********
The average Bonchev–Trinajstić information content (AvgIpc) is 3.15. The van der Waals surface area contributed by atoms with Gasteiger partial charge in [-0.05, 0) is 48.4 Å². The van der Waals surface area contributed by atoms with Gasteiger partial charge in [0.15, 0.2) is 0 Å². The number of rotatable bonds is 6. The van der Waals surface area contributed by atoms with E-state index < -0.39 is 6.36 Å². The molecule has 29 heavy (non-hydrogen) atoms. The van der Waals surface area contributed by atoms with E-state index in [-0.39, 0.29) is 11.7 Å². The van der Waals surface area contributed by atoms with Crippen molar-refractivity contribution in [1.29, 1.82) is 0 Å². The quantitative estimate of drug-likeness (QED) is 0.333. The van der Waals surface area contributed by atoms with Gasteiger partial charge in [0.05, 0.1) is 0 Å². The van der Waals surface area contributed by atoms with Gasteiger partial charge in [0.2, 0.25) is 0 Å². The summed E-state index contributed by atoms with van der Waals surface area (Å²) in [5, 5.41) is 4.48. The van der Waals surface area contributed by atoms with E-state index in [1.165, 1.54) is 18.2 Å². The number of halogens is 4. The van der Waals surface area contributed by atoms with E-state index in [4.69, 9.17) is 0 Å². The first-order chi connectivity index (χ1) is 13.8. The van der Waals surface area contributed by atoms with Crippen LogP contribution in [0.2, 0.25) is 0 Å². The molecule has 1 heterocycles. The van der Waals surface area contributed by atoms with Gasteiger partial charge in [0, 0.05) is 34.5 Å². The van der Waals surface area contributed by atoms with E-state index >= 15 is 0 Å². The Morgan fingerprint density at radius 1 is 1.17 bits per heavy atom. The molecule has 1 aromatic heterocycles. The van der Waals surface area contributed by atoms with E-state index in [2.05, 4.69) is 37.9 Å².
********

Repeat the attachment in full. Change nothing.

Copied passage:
The average Bonchev–Trinajstić information content (AvgIpc) is 3.15. The van der Waals surface area contributed by atoms with Gasteiger partial charge in [-0.05, 0) is 48.4 Å². The van der Waals surface area contributed by atoms with Gasteiger partial charge in [0.15, 0.2) is 0 Å². The number of rotatable bonds is 6. The van der Waals surface area contributed by atoms with E-state index < -0.39 is 6.36 Å². The molecule has 29 heavy (non-hydrogen) atoms. The van der Waals surface area contributed by atoms with E-state index in [-0.39, 0.29) is 11.7 Å². The van der Waals surface area contributed by atoms with Crippen molar-refractivity contribution in [1.29, 1.82) is 0 Å². The quantitative estimate of drug-likeness (QED) is 0.333. The van der Waals surface area contributed by atoms with Gasteiger partial charge in [0.05, 0.1) is 0 Å². The van der Waals surface area contributed by atoms with Gasteiger partial charge in [0.2, 0.25) is 0 Å². The summed E-state index contributed by atoms with van der Waals surface area (Å²) in [5, 5.41) is 4.48. The van der Waals surface area contributed by atoms with E-state index in [1.165, 1.54) is 18.2 Å². The number of halogens is 4. The van der Waals surface area contributed by atoms with E-state index in [4.69, 9.17) is 0 Å². The first-order chi connectivity index (χ1) is 13.8. The van der Waals surface area contributed by atoms with Crippen LogP contribution in [0.2, 0.25) is 0 Å². The molecule has 1 heterocycles. The van der Waals surface area contributed by atoms with Gasteiger partial charge in [0, 0.05) is 34.5 Å². The van der Waals surface area contributed by atoms with E-state index >= 15 is 0 Å². The Morgan fingerprint density at radius 1 is 1.17 bits per heavy atom. The molecule has 1 aromatic heterocycles. The van der Waals surface area contributed by atoms with E-state index in [2.05, 4.69) is 37.9 Å².